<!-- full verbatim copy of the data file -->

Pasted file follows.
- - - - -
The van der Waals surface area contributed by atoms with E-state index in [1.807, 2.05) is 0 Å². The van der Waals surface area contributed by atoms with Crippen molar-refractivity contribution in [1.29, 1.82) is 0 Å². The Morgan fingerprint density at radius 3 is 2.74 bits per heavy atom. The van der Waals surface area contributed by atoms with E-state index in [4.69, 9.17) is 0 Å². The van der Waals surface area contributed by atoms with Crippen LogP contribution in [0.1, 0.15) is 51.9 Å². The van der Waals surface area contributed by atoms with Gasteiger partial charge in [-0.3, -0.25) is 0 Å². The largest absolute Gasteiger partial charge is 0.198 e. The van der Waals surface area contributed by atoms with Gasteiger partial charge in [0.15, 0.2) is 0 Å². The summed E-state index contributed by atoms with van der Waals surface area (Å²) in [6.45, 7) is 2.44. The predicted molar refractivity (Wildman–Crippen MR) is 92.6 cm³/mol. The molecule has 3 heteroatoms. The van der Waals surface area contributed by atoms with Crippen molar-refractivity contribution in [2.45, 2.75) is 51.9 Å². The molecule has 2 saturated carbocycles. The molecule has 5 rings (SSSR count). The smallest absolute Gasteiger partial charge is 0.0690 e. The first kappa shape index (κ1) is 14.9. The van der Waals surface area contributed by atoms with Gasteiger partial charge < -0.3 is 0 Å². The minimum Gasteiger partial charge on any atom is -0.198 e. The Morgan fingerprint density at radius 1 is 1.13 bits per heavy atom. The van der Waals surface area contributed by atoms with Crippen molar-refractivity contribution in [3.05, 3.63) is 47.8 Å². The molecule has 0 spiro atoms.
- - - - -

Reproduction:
The van der Waals surface area contributed by atoms with E-state index in [1.807, 2.05) is 0 Å². The van der Waals surface area contributed by atoms with Crippen molar-refractivity contribution in [1.29, 1.82) is 0 Å². The Morgan fingerprint density at radius 3 is 2.74 bits per heavy atom. The van der Waals surface area contributed by atoms with E-state index in [4.69, 9.17) is 0 Å². The van der Waals surface area contributed by atoms with Crippen LogP contribution in [0.1, 0.15) is 51.9 Å². The van der Waals surface area contributed by atoms with Gasteiger partial charge in [-0.3, -0.25) is 0 Å². The largest absolute Gasteiger partial charge is 0.198 e. The van der Waals surface area contributed by atoms with Gasteiger partial charge in [0.15, 0.2) is 0 Å². The summed E-state index contributed by atoms with van der Waals surface area (Å²) in [6.45, 7) is 2.44. The predicted molar refractivity (Wildman–Crippen MR) is 92.6 cm³/mol. The molecule has 3 heteroatoms. The van der Waals surface area contributed by atoms with Crippen molar-refractivity contribution in [2.45, 2.75) is 51.9 Å². The molecule has 2 saturated carbocycles. The molecule has 5 rings (SSSR count). The smallest absolute Gasteiger partial charge is 0.0690 e. The first kappa shape index (κ1) is 14.9. The van der Waals surface area contributed by atoms with Gasteiger partial charge < -0.3 is 0 Å². The minimum Gasteiger partial charge on any atom is -0.198 e. The Morgan fingerprint density at radius 1 is 1.13 bits per heavy atom. The van der Waals surface area contributed by atoms with Crippen molar-refractivity contribution in [3.05, 3.63) is 47.8 Å². The molecule has 0 spiro atoms.